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Straight pride group denied request for flag raising

Airdrie's LGBTQ2S+ community – along with a large number of straight allies – participated in a solidarity walk June 22, at the city's first-ever Pride event. On July 2, City council refused a request from a straight pride group to fly a flag at City Hall in August. File Photo/Rocky View Publishing

Following close on the heels of Airdrie’s first-ever LGBTQ2S+ Pride Festival, City council has denied a request for a straight pride group to fly its flag at city hall.

“The flag that has been brought forward today…is working solely to exclude one section of our population,” said Coun. Tina Petrow during a council meeting July 2, “whereas the Pride flag does the exact opposite. It flies to symbolize equality between everyone, no matter what colour stripe you wear.”

Larry Boland, on behalf of It’s Great To Be Straight, had requested council’s endorsement to fly the group’s flag Aug. 12, claiming “straight people are an oppressed majority.” The date comes just weeks before a straight pride event planned in Boston, Mass., according to Boland, where he said organizers were also denied the opportunity, by the municipality, to fly their flag.

“Governments have spent millions of dollars of taxpayers’ money promoting and encouraging the LGBTQ2S+ community, and the straight people, nobody wants to listen to them,” Boland said. “Nobody appreciates their lifestyle, and nobody’s willing to do anything for them or to recognize them.”

According to Petrow, the group should be grateful there is no need for straight pride events or flags – that, as a straight female, “every day of my life is a straight pride day.” She added she’s never known a straight friend to have been beaten up, refused entry to a building or an event, denied job opportunities or been afraid to leave their home simply because of their sexuality.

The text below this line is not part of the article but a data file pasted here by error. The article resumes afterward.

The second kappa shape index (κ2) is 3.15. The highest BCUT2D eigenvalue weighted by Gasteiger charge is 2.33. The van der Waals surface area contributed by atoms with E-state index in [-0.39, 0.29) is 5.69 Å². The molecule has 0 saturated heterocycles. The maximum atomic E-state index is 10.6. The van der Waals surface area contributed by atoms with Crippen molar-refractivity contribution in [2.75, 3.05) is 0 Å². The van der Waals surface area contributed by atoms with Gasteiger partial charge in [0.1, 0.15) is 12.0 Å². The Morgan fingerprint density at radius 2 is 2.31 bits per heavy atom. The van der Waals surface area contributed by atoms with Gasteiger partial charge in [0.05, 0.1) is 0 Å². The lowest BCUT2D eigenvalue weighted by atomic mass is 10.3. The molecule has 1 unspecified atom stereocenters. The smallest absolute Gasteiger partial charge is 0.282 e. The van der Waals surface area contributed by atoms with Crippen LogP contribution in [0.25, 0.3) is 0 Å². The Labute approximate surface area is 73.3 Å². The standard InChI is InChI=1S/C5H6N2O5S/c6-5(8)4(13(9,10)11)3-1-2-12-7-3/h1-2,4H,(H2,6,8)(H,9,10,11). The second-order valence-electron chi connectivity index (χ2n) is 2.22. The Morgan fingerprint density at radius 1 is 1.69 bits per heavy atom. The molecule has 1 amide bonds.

“The LGBTQ2S+ community is not looking to be treated differently or special,” she said. “They’re looking to be treated equally to you and I, and that is what they’re celebrating. Gay pride wasn't borne of the need to celebrate being gay, but the right to exist without persecution.”

But having a pride parade or recognizing a marginalized population, according to Boland, “doesn’t change what happens what the minority of people will do to any race or any group,” and said he doesn’t believe it has any impact on “the strength or safety of the LGBTQ2S+ community.”

While Boland was unable to provide details on how many members belong to the Airdrie chapter, he said it is “growing.” However, according to Coun. Al Jones, the group doesn’t appear to be registered in Alberta or in Canada.

Jones also noted the letter provided no evidence to support any claims of inequality ­– and said that, in fact, straight people made up the “majority” of the crowd at Nose Creek Park June 22, supporting Airdrie’s LGBTQ2S+ community at its inaugural event.

“Our Pride community here in Airdrie did not hold a gay pride parade – our pride community here in Airdrie held a solidarity walk. I’m proud to say that Airdrie set precedent,” he said, adding, “I do not believe anyone was excluded unless they excluded themselves.”

Council voted unanimously to receive the letter for correspondence – no motion was put forward for a potential approval. Boland said he is currently putting together a presentation to argue his case at a future meeting; however, council spoke strongly against the concept, indicating the group will likely encounter continued resistance.

“I’m not willing to entertain a request like this, or continue to discuss a topic that, in my mind, is designed to undermine and minimize the work that Airdrie Pride has done in our community,” Coun. Candice Kolson said. “This request is not progress.”


Jessi Gowan

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